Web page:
How Pastors Should Respond to Criticism

CriticismOne of the grim realities of being a pastor is that you will experience criticism. I have known many pastors through the years, and each one has undergone criticism. Criticism is inescapable in the life of a pastor.

Few things challenge a pastor more than criticism. Personally, there have been times when criticism has absolutely devastated me. It is especially difficult to receive when given by someone you respect deeply or by someone who has completely misunderstood a situation. Criticism can sideline or paralyze a leader, or it can help a leader be better in the future. I have personally experienced each of these situations.

Without question, many times criticism is unfair; at other times, it is right on, with 100% accuracy! So, how should a Pastor respond to criticism?

1. Receive it.

When someone criticizes you as a pastor, receive it. In fact, receive it with grace, not letting your body language demonstrate defensiveness or disapproval. Assure the person criticizing you that you will receive what they say, consider it, pray about it, and determine the direction God wants you to go in the future.

2. Learn from it.

Criticism can be a great teacher. Pastors should be teachable, even teachable through criticism. We are not perfect. We are not sinless. We make mistakes. Own them. Confess them as sin. Make it right with the person. Those who are spiritually mature are able to learn from criticism. Pastors, always take the high road; you will never face a traffic jam there.

3. Outlive it.

If a person criticizes you unfairly, outlive it! Through the course of time, a life of integrity and honesty can overcome the criticism of others. Sooner or later, their criticism of you will fall on deaf ears because time proves it all in life. Nothing is more powerful than a consistent, Christ-centered life, lived out over the course of time by a local church pastor. Therefore, outlive your criticism!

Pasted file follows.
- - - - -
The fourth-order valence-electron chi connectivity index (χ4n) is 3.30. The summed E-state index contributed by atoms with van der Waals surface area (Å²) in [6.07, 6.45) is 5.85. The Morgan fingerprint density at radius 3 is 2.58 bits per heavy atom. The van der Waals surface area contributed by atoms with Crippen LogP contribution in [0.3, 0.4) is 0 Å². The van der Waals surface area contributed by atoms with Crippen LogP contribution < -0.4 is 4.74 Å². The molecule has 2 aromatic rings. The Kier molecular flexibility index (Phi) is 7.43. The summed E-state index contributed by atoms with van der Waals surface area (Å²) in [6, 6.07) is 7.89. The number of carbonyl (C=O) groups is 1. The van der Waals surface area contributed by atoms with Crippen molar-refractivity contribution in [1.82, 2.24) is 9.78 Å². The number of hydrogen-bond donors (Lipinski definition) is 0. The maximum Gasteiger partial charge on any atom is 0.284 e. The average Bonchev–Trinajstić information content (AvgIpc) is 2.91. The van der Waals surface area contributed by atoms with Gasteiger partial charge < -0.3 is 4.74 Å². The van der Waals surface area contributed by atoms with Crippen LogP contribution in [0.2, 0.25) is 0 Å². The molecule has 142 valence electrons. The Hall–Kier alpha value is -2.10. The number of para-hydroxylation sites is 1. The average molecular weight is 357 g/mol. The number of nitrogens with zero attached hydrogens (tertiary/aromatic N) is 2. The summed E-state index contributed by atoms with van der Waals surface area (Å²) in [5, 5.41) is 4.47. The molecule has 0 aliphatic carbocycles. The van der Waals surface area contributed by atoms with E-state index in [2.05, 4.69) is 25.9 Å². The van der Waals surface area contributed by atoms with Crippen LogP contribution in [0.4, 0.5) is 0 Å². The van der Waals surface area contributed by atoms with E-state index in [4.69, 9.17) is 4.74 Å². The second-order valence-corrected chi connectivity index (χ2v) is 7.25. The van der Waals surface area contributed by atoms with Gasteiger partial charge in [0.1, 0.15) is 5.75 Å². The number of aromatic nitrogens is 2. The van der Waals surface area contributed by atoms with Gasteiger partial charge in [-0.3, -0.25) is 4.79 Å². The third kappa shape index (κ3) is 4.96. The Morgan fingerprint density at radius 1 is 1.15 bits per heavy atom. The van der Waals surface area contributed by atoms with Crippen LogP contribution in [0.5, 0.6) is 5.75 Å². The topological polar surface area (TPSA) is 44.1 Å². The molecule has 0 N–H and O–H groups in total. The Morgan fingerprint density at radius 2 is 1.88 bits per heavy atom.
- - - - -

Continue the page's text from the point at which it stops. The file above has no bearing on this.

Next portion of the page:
Yours for the Great Commission,

Ronnie W. Floyd

4 comments on “How Pastors Should Respond to Criticism

  1. John says:

    All good advice but I’m not sure it answers the question as to how we respond to unfair and unjustified criticism. Outliving it is good advice but how does one actually do that? Do we not respond at all, defend ourselves, etc.? I ask not to attack the article but to really find out, I could use the help.

  2. […] Wednesday, I wrote about “How Pastors Should Respond To Criticism”. Today, I want to talk about something related, but much more serious. This is not an easy subject […]

  3. Pastor, I learned to invite criticism because it tells me how people view me and my behavior. Negative feedback, criticism, provides me with information on what I need to improve.

    When you think about it, only negative feedback will motivate change and improvement. Positive feedback, compliments, may make me feel god, but it is not likely to push me to improve. Actually, it will make me complacent and happy to remain as I am, continuing the same old behavior.

    I want to become more and better than I am. Honest negative feedback is indispensable. Even, dishonest criticism can also be helpful.

    That is why I tell people, tell me how you feel and what you think, you cannot hurt my feelings.

    If someone cares enough about me to offer help by criticizing me, I am thankful. Some of my most vocal critics have become good friends. Do they still criticize me? Yes, some do. But, I believe a good kick in the seat at the right time can keep me on track to where I want to go. It is in fact a form of encouragement.

    Jimmy Collins

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